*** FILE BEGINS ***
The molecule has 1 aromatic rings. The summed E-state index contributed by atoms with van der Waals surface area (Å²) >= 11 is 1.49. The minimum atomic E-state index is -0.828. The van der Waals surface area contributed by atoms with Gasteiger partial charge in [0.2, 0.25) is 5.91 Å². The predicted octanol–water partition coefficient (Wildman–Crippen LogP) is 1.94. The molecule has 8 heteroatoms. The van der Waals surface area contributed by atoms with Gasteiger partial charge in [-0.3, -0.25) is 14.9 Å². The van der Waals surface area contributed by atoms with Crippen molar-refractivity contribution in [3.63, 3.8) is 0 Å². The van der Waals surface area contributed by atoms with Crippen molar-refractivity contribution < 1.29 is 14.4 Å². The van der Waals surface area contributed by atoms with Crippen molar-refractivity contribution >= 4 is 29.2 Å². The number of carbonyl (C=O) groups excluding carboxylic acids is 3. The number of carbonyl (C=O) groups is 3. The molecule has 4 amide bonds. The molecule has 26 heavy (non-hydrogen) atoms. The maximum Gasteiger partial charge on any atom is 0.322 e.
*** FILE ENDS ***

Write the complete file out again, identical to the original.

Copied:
The molecule has 1 aromatic rings. The summed E-state index contributed by atoms with van der Waals surface area (Å²) >= 11 is 1.49. The minimum atomic E-state index is -0.828. The van der Waals surface area contributed by atoms with Gasteiger partial charge in [0.2, 0.25) is 5.91 Å². The predicted octanol–water partition coefficient (Wildman–Crippen LogP) is 1.94. The molecule has 8 heteroatoms. The van der Waals surface area contributed by atoms with Gasteiger partial charge in [-0.3, -0.25) is 14.9 Å². The van der Waals surface area contributed by atoms with Crippen molar-refractivity contribution in [3.63, 3.8) is 0 Å². The van der Waals surface area contributed by atoms with Crippen molar-refractivity contribution < 1.29 is 14.4 Å². The van der Waals surface area contributed by atoms with Crippen molar-refractivity contribution >= 4 is 29.2 Å². The number of carbonyl (C=O) groups excluding carboxylic acids is 3. The number of carbonyl (C=O) groups is 3. The molecule has 4 amide bonds. The molecule has 26 heavy (non-hydrogen) atoms. The maximum Gasteiger partial charge on any atom is 0.322 e.